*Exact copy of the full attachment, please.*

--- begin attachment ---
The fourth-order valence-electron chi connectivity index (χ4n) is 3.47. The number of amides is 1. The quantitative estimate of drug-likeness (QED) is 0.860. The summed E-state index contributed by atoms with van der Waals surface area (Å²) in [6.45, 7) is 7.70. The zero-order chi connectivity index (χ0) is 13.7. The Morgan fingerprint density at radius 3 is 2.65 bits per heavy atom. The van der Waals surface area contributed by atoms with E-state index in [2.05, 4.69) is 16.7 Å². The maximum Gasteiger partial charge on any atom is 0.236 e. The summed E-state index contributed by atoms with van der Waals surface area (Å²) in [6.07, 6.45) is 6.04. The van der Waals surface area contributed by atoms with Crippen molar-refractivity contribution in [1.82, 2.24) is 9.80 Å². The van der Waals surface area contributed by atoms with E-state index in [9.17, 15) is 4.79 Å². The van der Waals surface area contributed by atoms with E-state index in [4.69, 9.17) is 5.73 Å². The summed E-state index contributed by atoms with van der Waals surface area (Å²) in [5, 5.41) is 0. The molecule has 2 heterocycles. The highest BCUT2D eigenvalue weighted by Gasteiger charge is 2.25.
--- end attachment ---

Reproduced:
The fourth-order valence-electron chi connectivity index (χ4n) is 3.47. The number of amides is 1. The quantitative estimate of drug-likeness (QED) is 0.860. The summed E-state index contributed by atoms with van der Waals surface area (Å²) in [6.45, 7) is 7.70. The zero-order chi connectivity index (χ0) is 13.7. The Morgan fingerprint density at radius 3 is 2.65 bits per heavy atom. The van der Waals surface area contributed by atoms with E-state index in [2.05, 4.69) is 16.7 Å². The maximum Gasteiger partial charge on any atom is 0.236 e. The summed E-state index contributed by atoms with van der Waals surface area (Å²) in [6.07, 6.45) is 6.04. The van der Waals surface area contributed by atoms with Crippen molar-refractivity contribution in [1.82, 2.24) is 9.80 Å². The van der Waals surface area contributed by atoms with E-state index in [9.17, 15) is 4.79 Å². The van der Waals surface area contributed by atoms with E-state index in [4.69, 9.17) is 5.73 Å². The summed E-state index contributed by atoms with van der Waals surface area (Å²) in [5, 5.41) is 0. The molecule has 2 heterocycles. The highest BCUT2D eigenvalue weighted by Gasteiger charge is 2.25.